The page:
Your scientists will also suggest research to invent that may help to counteract particularly powerful mutations. The example Gollop gives is of a poison-spitting ability, “which is quite nasty,” he adds. When you first encounter it, you don’t have anything in your arsenal to counteract the poison’s effects, but if you can catch a spitter and study it then you can develop antivenoms and armour to protect your soldiers against it.
“They can also evolve laterally, completely changing some of the function of their body parts,” Gollop reveals. “It’s that progressive development the aliens have that you need to keep track of. You’ll get quite different creatures encounters in different parts of the world and between different games as well.”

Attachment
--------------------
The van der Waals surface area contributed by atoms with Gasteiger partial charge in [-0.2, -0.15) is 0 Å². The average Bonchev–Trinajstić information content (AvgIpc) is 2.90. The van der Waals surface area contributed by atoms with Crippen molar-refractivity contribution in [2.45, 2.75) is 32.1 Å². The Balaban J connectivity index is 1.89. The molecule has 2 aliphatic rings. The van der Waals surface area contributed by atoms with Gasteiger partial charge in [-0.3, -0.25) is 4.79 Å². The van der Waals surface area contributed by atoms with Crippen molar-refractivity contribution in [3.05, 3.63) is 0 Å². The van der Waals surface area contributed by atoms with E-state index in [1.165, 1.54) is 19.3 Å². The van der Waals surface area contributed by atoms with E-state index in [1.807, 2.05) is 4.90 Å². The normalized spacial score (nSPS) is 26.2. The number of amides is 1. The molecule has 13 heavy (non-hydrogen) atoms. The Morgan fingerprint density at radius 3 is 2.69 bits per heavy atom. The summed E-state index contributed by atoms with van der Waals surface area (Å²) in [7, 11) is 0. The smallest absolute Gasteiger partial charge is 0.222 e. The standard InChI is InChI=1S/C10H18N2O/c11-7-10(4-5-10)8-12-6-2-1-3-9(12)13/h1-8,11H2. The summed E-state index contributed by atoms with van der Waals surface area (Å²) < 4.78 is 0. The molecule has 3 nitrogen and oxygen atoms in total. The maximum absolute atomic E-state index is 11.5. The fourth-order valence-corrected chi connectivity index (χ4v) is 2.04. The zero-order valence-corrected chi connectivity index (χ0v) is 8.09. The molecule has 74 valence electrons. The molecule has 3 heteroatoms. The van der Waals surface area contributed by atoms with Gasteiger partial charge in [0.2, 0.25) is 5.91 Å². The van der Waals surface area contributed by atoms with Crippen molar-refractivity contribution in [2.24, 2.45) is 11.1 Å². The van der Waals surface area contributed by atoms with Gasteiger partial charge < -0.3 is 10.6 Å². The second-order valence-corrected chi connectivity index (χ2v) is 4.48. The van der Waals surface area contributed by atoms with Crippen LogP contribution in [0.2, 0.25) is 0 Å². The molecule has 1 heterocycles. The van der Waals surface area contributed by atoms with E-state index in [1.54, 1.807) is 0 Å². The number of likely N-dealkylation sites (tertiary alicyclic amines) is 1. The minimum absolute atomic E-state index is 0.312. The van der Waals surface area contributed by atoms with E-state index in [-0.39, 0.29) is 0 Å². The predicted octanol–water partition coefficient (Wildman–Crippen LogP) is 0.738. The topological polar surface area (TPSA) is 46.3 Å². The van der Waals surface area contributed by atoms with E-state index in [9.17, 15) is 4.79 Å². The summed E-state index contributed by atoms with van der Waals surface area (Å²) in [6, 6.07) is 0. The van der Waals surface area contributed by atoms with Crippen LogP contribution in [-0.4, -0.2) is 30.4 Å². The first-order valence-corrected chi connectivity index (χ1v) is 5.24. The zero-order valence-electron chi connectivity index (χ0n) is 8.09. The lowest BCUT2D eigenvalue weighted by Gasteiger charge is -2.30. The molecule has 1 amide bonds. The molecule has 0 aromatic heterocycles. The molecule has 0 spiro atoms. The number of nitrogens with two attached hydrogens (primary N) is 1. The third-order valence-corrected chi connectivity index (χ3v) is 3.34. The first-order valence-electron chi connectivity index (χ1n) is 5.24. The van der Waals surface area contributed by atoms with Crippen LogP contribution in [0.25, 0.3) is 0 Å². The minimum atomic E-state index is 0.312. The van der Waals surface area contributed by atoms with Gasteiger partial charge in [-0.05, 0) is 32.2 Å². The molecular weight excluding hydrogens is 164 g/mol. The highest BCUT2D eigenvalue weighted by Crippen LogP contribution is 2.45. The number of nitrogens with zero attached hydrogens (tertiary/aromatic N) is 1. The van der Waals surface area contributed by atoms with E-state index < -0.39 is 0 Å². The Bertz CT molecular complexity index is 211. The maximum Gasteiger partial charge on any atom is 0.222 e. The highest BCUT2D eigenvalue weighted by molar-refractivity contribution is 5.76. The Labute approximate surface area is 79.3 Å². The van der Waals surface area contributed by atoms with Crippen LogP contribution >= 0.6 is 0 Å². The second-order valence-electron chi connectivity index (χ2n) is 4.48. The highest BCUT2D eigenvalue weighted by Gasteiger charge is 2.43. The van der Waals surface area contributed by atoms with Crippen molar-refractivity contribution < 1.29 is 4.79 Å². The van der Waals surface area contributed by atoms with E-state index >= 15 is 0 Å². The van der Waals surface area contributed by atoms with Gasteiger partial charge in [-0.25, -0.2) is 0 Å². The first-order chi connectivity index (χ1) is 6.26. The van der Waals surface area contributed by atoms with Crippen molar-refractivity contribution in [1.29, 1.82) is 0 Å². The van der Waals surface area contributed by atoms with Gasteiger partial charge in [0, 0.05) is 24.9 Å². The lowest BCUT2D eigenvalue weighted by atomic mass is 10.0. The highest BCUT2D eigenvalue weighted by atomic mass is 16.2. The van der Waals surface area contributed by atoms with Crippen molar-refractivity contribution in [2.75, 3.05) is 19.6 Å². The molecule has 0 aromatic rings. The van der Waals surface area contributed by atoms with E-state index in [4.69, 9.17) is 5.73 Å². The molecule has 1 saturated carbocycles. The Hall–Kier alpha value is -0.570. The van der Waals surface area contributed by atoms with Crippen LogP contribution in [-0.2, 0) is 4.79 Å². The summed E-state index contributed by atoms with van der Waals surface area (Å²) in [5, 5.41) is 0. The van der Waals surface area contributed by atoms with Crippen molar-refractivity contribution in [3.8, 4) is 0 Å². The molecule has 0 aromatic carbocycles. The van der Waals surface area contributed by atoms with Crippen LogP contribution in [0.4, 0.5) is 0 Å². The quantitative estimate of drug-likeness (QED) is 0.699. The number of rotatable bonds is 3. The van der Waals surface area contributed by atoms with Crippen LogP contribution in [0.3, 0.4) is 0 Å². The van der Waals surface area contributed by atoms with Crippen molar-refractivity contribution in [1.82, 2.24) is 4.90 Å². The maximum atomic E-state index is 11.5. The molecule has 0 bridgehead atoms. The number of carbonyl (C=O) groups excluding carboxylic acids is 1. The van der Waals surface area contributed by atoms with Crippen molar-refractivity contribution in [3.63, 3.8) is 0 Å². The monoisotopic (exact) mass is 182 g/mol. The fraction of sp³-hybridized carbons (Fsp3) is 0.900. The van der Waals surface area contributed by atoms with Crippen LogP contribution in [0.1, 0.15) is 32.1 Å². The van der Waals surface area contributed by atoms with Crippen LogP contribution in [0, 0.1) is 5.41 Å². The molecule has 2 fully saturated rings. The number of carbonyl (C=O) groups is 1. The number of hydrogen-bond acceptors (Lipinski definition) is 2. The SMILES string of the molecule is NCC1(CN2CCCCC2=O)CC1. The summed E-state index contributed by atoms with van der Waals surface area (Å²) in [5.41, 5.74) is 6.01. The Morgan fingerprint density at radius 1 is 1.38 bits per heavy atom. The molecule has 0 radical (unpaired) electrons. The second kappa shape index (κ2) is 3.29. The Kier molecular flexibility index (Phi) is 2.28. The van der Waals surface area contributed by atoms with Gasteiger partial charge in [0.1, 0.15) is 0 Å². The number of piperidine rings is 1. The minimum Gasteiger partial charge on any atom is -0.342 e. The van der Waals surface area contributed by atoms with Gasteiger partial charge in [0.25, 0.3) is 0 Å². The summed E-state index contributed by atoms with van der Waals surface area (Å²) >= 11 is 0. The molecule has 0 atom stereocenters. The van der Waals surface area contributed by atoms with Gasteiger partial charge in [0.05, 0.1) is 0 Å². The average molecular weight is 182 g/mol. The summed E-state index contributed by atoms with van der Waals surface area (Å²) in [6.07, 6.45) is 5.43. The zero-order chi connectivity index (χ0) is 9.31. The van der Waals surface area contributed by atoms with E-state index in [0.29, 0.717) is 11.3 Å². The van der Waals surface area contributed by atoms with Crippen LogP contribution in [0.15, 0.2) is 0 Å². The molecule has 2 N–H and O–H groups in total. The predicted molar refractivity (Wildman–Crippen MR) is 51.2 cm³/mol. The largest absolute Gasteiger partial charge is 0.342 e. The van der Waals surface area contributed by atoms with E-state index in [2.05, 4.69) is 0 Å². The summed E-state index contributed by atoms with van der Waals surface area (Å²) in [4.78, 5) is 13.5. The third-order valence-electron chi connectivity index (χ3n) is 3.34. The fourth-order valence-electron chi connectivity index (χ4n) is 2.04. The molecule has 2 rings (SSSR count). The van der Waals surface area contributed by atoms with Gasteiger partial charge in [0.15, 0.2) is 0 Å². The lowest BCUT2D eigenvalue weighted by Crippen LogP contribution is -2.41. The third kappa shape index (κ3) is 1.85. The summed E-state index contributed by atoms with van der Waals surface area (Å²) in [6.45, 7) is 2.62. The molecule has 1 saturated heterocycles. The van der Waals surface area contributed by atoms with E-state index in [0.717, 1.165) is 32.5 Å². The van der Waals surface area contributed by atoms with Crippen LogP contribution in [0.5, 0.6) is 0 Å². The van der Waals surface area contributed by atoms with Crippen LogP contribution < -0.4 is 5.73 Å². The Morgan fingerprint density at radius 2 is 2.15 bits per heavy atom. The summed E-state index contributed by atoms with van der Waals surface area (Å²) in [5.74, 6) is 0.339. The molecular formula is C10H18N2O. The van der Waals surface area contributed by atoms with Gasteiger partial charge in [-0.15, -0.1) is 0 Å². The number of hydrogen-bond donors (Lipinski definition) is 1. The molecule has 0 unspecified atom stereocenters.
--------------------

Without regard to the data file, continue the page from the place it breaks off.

The world map can shift and change dramatically throughout a campaign too. Deep under the sea, alien mist generators belch out a strange semi-intelligent fog that rolls across the land. The AI can direct the mist towards human settlements, surrounding and engulfing them. “Any haven or base that becomes enveloped by the mist is in severe danger of being attacked,” Gollop says.
The vaporous menace is more than a cloak: “The mist is what the aliens use to communicate with each other, to regenerate their systems, their health,” Gollop explains. The aliens can only build their structures in areas wrapped in mist and, the longer they go undisturbed, the larger they can build.
The simplest structure is a nest that produces monsters with simple mutations. They are more of an irritation than a serious problem. However, a nest grows into a hive, and a hive is ruled over by a hive queen.